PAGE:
Twitter feeds
  • by

Leaving dingy Dingri, our vehicles dropped us at the village of Lungjang, where we would commence our 4-day trek to Everest Base Camp. Our group from the Nature Society of Singapore – Seng, Yi Lin, Peishan, Betty, Graeme, Juggi, Raymond, ET and myself – had spent the week sightseeing and acclimitasing in the cities of Tibet. Most were itching to exercise their trekking legs, and some asked why we were just spend half a day trekking on day one? 4 hours later, they would be asking when we would be stopping for the day. Altitude does have an effect on attitude.

We camped the first windy night next to a local “drokpa” (nomadic) camp, and the following night, near the village of Zomphu (4,720m), after crossing the Lamna La (5,200m pass).From Zomphu, the highest permanent settlement in the Everest region, we get the first glimpse of Everest and our adrenaline going. The trail descends gently down a moonscape of barren valley and hills. We encounter a couple of shepherds who demonstrated the power of their slingshots (do not mess with them because they can hurl a rock a few hundred metres with deadly accuracy).

Fish with altitude! The water was at most two feet deep.

We followed the drainage downstream and encountered some “high-altitude fish”; I had read about them and expected them to be small to survive the harsh environment. There were at least 2 species of fish and the bigger ones were about 50 cm long! Wonder how high-altitude fish taste? (Because we left them in the stream). The stream soon met in a confluence with the Dzakar Chu, which is the main river draining the Rongphu area. We examined the ruins of Chophuk, a cave hermitage built into the precipitous limestone cliffs. We soon did our second river-fording of the trek one could choose to get their feet wet, or tread on stones in the freezing waters. Today we felt like fish out of water, and we needed the help of our vehicles, in the last section, to get us to our destination Dza Rongphu monastery the grounds of which would be our camp for 3 nights.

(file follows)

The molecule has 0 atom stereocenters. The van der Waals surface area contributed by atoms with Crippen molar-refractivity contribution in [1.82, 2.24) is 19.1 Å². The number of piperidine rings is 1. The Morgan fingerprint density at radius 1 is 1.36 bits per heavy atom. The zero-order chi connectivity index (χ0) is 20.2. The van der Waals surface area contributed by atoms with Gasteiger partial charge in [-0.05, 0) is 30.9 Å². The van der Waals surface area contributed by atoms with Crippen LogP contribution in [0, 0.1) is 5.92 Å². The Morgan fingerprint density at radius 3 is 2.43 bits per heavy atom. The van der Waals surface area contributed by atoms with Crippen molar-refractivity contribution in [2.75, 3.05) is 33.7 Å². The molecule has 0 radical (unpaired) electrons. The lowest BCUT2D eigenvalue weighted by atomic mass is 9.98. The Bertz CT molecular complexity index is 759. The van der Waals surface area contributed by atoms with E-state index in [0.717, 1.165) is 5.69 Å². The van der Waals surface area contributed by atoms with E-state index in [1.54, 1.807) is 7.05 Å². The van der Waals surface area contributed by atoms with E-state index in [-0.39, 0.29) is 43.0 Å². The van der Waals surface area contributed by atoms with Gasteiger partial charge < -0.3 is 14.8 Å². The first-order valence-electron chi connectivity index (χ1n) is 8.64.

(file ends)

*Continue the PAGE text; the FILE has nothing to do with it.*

Everest Basecamp in the distance, from another camp.

It took us three, dusty and windy hours to trek to EBC from Rongphu. Even then, it was a monumental effort to locate the Singapore camp, for there are at least 4 major campsites spread over the expansive Rongphu glacier, not in line-of-sight with one another. David, Beng Cheong, Gils and WTS were delighted to receive their first Singaporean visitors (Roz was on the mountain); all looked well and in high spirits. David entertained the group with the latest tales on both sides of Everest. Some of the group called home using one of widgets under WTS’s care. Beng Cheong was busy filming and photographing the group a welcome change of models? Gils looked the same as he did at sea level fit with a healthy appetite. The next day, we were back to trek beyond EBC, further up the glacier taking full advantage of our well-acclimatized bodies as well as visit the memorial of mountaineers who did not make it down the glacier over the years.

Everest Basecamp from the Rongbuk Glacier.

Leave a Reply

Your email address will not be published. Required fields are marked *

You may use these HTML tags and attributes: <a href="" title=""> <abbr title=""> <acronym title=""> <b> <blockquote cite=""> <cite> <code> <del datetime=""> <em> <i> <q cite=""> <strike> <strong>